Recently, I received a call from a new search engine company who offered me a "unbelievable advertising deal" (as the salesman put it) for pay per click ads on their search engine. The salesman claimed that their new search engine was the fastest growing engine in the world, stealing millions of Google users every month. Naturally, I was skeptical and curious.
Since I had never heard of this particular search engine, I consulted Google. I searched for this company’s brand name and, as expected, their new search engine website appeared first in Google’s results. In positions 2 through 10, however, I found a number of forum and blog posts about this new search engine. I read through all of them and found one thing in common; every other site listed in the top 10 for their brand name had negative things to say about the search engine, their marketing practices and lawsuits related to their brand.
How silly, I thought. I would expect that a new search engine, especially one trying to sell advertising to other search experts, would do a better job at managing their own online reputation. Couldn’t they have guessed that I would do at least a little research prior to signing an advertising deal? Being an unknown in any industry almost guarantees that potential customers will research a particular company. Why wouldn’t this new search engine ‘clean-up’ their brand name search results before starting a new cold-calling sales campaign like the one I was just hit with?
When your customers search for your brand name, what are the top ten results they see? Hopefully, your business website appears in #1. Don’t stop there, though. What appears in positions 2 through 10? Do the results promote the positive aspects about your business or products? Are some of these results hurting your chances at gaining new customers? What can you do about it?
What is Reputation Management?
Reputation management is not about hiding your faults, but is about putting your best foot forward. Think of it like you would think of someone looking for a new job. You wouldn’t expect a job applicant to present their weaknesses on a resume or in a cover letter would you? Then why would you let the search engines present similar information to your potential customers?
Strategies for Managing Reputation
In this post, I want to review a few strategies for helping business get more of their own content and others’ positive content to appear for their own brand name searches. Of course, there are many other aspects of reputation management that aren’t covered here. Today, I want to focus on search reputation management.
Using the Social Networks
More and more, social media profiles dominate the search results for both individual and business names. You’ll see this most often when searching for an individual’s name. You’ll also see it for companies that have active profiles on given social networks. Begin by starting a profile/fan page for your business on relevant social networks. Take a little time to build out an informational profile on each network keeping in mind that this may be the first exposure that a potential client has to your business. Once the profiles are complete, link to them from your website to help improve their ranking in the search engines. Consider starting with these networks:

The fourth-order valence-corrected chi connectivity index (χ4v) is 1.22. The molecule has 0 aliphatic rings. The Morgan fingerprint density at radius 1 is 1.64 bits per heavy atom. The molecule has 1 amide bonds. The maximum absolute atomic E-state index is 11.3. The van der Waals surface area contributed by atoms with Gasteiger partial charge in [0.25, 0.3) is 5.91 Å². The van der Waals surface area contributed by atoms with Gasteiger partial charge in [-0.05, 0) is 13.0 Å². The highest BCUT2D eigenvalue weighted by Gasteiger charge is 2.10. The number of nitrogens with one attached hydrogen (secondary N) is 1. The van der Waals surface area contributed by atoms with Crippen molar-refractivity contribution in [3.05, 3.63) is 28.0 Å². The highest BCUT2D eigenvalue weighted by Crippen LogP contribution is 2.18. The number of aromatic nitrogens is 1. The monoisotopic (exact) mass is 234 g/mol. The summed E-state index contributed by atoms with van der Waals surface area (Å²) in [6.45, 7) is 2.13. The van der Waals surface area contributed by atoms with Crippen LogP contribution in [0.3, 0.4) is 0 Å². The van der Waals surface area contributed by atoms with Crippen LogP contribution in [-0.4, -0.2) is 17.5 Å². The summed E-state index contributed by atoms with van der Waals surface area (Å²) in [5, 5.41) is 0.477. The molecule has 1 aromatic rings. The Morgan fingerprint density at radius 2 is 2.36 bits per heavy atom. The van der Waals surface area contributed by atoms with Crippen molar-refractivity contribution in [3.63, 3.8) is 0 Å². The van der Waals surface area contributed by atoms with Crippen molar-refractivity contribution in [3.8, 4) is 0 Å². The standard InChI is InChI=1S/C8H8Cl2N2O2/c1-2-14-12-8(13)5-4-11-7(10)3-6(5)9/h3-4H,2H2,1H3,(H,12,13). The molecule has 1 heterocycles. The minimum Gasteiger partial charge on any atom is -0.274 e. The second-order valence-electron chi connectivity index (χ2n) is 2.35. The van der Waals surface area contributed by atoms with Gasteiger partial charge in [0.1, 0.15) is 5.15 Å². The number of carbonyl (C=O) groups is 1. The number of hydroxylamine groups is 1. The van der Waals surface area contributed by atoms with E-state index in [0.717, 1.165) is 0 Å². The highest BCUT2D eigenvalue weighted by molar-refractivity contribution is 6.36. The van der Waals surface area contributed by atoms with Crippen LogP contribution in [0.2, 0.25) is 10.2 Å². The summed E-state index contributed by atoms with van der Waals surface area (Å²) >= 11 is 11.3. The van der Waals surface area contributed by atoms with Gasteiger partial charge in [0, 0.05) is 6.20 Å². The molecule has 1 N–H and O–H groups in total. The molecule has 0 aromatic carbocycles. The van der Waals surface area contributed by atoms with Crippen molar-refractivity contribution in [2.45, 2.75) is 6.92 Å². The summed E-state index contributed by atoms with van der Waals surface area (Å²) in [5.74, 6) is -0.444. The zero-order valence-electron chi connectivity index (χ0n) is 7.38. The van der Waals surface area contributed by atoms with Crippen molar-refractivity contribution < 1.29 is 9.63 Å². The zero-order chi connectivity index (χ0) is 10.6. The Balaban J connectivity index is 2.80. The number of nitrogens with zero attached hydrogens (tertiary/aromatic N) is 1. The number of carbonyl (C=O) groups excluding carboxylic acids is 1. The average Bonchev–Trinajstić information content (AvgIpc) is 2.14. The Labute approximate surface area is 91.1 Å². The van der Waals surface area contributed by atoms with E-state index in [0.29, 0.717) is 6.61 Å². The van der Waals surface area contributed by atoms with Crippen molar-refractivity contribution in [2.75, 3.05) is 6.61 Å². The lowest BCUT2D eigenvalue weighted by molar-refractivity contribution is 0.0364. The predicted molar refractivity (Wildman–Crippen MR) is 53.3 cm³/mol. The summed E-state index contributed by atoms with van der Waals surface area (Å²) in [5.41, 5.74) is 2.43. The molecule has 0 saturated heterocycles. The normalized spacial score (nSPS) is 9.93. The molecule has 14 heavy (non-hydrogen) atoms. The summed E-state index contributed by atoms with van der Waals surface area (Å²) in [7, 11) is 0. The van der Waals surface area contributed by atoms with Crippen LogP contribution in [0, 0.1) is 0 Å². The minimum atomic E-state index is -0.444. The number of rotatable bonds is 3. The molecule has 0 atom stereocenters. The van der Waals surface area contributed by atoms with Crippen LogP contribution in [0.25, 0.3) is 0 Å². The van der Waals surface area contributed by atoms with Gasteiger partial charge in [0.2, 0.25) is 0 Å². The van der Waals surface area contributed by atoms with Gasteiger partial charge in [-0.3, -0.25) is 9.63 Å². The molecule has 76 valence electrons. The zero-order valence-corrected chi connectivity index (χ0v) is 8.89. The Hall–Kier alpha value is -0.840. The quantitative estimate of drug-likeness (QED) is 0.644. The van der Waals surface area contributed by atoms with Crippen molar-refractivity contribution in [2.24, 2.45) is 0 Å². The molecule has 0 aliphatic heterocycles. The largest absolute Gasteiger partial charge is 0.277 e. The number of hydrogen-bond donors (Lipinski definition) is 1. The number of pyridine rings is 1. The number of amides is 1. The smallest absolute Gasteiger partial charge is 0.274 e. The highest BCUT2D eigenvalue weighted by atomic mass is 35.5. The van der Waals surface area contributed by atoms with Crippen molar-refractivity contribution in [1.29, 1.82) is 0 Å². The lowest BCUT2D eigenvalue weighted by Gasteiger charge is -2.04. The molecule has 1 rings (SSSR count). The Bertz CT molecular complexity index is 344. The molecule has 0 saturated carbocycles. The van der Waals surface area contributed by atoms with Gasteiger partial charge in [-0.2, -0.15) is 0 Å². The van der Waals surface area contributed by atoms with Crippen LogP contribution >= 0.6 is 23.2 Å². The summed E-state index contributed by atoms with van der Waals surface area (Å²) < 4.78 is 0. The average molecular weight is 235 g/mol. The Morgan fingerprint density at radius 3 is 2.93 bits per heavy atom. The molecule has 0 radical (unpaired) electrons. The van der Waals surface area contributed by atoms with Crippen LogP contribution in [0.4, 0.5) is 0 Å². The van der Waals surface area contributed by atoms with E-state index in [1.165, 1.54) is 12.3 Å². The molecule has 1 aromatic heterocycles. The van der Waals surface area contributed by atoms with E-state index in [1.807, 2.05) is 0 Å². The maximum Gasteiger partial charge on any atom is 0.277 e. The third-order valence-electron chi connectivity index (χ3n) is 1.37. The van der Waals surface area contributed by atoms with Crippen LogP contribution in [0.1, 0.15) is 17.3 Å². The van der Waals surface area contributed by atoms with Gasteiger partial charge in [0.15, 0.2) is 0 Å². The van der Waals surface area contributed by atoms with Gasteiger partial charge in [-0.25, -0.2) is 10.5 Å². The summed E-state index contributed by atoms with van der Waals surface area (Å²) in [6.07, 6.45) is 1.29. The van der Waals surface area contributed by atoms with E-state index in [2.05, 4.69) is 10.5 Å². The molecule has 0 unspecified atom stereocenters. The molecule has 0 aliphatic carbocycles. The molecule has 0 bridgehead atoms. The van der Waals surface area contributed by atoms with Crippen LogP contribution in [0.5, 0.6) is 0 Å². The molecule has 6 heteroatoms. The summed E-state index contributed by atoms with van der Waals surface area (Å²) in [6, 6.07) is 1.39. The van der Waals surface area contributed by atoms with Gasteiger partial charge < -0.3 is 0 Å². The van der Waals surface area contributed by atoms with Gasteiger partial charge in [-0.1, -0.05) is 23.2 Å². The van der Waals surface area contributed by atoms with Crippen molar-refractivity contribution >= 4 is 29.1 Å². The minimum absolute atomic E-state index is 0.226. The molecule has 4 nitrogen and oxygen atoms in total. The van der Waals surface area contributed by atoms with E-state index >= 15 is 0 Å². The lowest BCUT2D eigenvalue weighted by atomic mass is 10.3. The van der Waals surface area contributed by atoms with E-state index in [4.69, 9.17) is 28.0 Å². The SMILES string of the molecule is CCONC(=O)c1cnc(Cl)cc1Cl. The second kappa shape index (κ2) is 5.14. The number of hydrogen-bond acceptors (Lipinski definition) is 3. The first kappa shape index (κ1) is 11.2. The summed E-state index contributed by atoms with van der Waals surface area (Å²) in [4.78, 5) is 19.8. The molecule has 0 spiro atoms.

Press releases are a great way to help control the SERPs for your brand name searches. If you’re not already doing so, submit press releases regularly. Make sure your brand name appears in the press release title and copy. Again, building links to these releases will help move them into top positions. Here are a few free and paid press releases websites which are good for this:
• PR Web
• PR Inside
• PR Log
Wikipedia more or less owns the search engine results for countless numbers of keywords. The authority of Wikipedia makes it another good place to get listed. Often times, your Wikipedia listing will make it to the first page of search results for your business without too much effort.
To get listed on Wikipedia, you need to be ‘notable’. Is your company significant? Of course it is! Unfortunately, the editors at Wikipedia don’t always agree. There are plenty of articles to help you convince the wiki-gods that you belong. Once your listing is secured, link to it from other relevant articles in Wikipedia. This will help improve its ranking in the SERPs.
Sub domains and Websites
Have you ever Googled Google (say THAT 5 times fast!)?
What do you notice? You should see that Google’s many different websites and sub domains of google.com appear in the top results. This same affect can be seen for other major brands like Pepsi, Ford and others. If it makes sense, create addition company websites or break some of your content into sub-domains. Google will usually only return one or two pages from the same domain on any given search. By breaking your content out into sub-domains, you can bypass this limitation and can sometimes get Google to list more of your pages. Of course, breaking content into sub domains can have other significant impacts so plan this carefully.
Linking to other websites
In cases where there are positive articles (on other websites ) about your company that come close to ranking in the top 10, you can also try to help those link higher by linking to them from your own website. This is easily accomplished by creating a pres section and linking out to all the positive press about your company.
Over time, monitor the progress of each of these strategies to see if they helping move the best results into the top 10 listings for your brand name searches. You’ll notice that certain pages will naturally advance very quickly and others won’t make much progress at all. Focus your future efforts on the ones that have naturally moved up. In time, you’ll find that your new profiles, press releases and other efforts will give you more control of the top results for your brand name queries in the